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20121202
20121210
Search Results 0 to 5 of about 6 (some duplicates have been removed)
courts. >>> florida governor charlie crist completed his political transformation. crist was elected governor as a republican in 2006, then later ran for the senate as an independent. he campaigned for president obama, and spoke at the democratic national convention. he's now officially a democrat and is widely expected to run for governor again in 2014. >>> south africa's beloved nelson mandela is getting tests in a hospital. the country's president says no cause for alarm there. he says the 94-year-old mandela is getting tests consistent with his age. the nobel laureate became his nation's first black president. >>> the fbi wants to talk to a man in custody in egypt. he's a well known islamic extremist. that's why egypt wanted him taken down. but american terrorist watchers think he might be behind the deadly attacks this year at the u.s. consulate in libya. cnn's susan candiotti has more from new york now. >> investigators have had this man on their radar for some time. and now he's being called a possible suspect in the benghazi attacks. mohamed jamaal abu ahmed was arrested by e
at that time. the republicans held a lot of the cards. this time it's very different. president came off the re-election. that's why you see the president holding the hard line. a lot of pressure on the president to hold his hard line even from his left. i think you'll continue to seat president do so. it's going to be up to the republicans to feel whether he has enough pressure, i think the white house is encouraged that some republicans have broken ranks and are starting to say let's look at other opportunities to maybe raise rates. >> we'll talk about the ultimate in breaking ranks if you will. molly, i want to ask you about the surprising resignation of tea party favorite jim demint. it seems kind of sudden. why now? >> everybody was surprised about this. but i seems in the aftermath of the election the republicans are still in the minority of the senate. demint was in the minority of the minority. that's not a very powerful place to be. demint always known as a bomb thrower, someone who liked to make trouble. he figured he's probably correct about this he could have more power and influence and be
a pretty dramatic shift since the election, and certainly i salute him for doing this, he actually is very engaged with the business community. and i'm not hearing the sort of things from top ceos and business leaders today that i heard the first four years. maybe -- maybe he's leaning in here and trying to rebuild a relationship with some of these people who supported him in '08. >> and i think it goes both ways. i think the business community views this deficit thing as the biggest problem that we can solve that we need to solve. there's something called a campaign to fix the debt, which i'm on the steering committee, 120 leading ceos from everything from general electric to jpmorgan on down. really committed to doing something and accepting the idea that revenues have to go up, not ideological about how, but most of all, wanting a big $4 trillion package. and so they have become, in effect, allies of the president. they're really trying to get to the same place. at some point there may be differences over how much entitlements, how much this or that, but right now their interests are al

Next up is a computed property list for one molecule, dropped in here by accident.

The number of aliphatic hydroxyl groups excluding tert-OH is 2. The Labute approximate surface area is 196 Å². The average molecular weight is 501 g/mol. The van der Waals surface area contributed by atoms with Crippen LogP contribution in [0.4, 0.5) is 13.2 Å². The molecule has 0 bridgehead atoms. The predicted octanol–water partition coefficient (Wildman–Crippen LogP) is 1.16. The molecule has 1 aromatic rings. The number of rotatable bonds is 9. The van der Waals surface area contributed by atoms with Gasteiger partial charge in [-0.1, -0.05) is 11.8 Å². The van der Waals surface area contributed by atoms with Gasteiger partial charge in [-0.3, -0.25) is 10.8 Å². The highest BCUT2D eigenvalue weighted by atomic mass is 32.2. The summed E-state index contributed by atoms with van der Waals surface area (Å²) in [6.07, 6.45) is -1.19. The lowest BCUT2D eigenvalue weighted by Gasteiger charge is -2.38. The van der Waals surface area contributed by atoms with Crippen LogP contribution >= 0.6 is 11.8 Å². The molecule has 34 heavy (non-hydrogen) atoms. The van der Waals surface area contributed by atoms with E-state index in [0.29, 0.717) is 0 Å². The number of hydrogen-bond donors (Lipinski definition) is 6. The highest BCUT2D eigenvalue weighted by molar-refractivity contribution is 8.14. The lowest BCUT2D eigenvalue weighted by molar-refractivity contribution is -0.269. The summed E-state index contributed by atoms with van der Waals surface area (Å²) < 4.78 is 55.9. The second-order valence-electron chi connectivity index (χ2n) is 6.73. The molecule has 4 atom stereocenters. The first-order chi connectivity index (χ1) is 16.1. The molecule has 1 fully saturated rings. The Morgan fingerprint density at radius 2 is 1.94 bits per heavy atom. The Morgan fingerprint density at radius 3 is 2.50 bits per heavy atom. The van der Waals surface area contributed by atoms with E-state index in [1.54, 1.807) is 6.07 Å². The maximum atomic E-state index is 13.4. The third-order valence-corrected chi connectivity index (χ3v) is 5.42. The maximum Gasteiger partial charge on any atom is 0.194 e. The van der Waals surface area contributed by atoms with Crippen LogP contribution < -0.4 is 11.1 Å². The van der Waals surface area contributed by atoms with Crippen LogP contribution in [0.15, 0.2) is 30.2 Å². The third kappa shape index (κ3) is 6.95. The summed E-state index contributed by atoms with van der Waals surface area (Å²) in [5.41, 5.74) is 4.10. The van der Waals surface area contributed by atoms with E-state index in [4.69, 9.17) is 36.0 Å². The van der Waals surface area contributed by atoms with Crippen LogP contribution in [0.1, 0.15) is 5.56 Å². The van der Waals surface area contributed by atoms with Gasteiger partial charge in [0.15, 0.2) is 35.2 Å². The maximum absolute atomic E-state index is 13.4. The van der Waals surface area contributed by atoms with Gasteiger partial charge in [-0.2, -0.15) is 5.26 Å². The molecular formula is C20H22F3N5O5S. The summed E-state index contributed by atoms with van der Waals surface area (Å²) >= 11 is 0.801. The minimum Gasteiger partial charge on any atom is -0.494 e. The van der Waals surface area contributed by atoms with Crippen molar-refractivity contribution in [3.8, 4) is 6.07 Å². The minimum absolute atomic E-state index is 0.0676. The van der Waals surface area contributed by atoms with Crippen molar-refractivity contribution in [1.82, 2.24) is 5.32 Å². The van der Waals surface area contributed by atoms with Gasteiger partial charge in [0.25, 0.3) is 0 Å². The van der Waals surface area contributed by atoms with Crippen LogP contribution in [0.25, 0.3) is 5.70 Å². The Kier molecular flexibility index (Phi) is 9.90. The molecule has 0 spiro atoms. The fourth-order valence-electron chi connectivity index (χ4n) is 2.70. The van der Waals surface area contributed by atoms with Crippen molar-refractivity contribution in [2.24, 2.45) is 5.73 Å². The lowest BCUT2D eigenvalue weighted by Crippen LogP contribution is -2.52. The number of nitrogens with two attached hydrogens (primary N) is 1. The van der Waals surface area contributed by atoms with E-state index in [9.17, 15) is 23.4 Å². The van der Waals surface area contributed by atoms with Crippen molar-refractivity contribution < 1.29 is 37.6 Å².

type of constitution in which the people can have a say in electing their government. and where the countries then are put on a more stable footing. because once that goes, then what? so this is fantastically difficult. once you lift the lid off these very repressive regimes and out comes all this religious and tribal tension, we have to find a way to stabilizing the situation and bring the bloodshed to an end. >> elsewhere in the region, egypt right now, we're seeing these protesters, these anti-mohammed morsi protesters moving closer and closer towards the presidential pass palace in cairo. they're concerned about what morsi is doing as far as democracy in egypt. how worried are you about the situation in egypt? >> i think egypt is key to the region, so the answer is, you've got to be extremely worried when you see instability affecting egypt. this is, again, the birth pangs of proper democracy in some ways, but this struggle is immensely important. obviously what's important in these countries where they've moved to a democratic system is that there is a clear understanding t
place in november 2008, a week after the election. obama won the white house. but gays and lesbians lost the right to marry in california. >> we're trying to figure out what we do next. then we thought about the idea of a possible legal challenge to proposition 8, and serendipitously, a friend of my wife's came by the table. >> the friend suggested they would find an ally in her former brother-in-law who turned out to be ted olsen, a towering figure in the conservative legal movement. so that stunned you, right? >> yes, it more than stunned me. it stunned me, but i said if this is true, this is the home run of all times. i mean, the idea that ted olsen, this arch conservative, the solicitor general for george bush who had argued bush v. gore and basically put me in bed for a couple days, i was so depressed after bush v. gore, was interested in gay rights. i thought, let's check it out. >> didn't you have any doubts about ted olsen? >> you know, they say that politics makes strange bed fellows. you don't have a stranger bed fellow than me and ted olsen. >> i was skeptical. >> chad griffin
Search Results 0 to 5 of about 6 (some duplicates have been removed)

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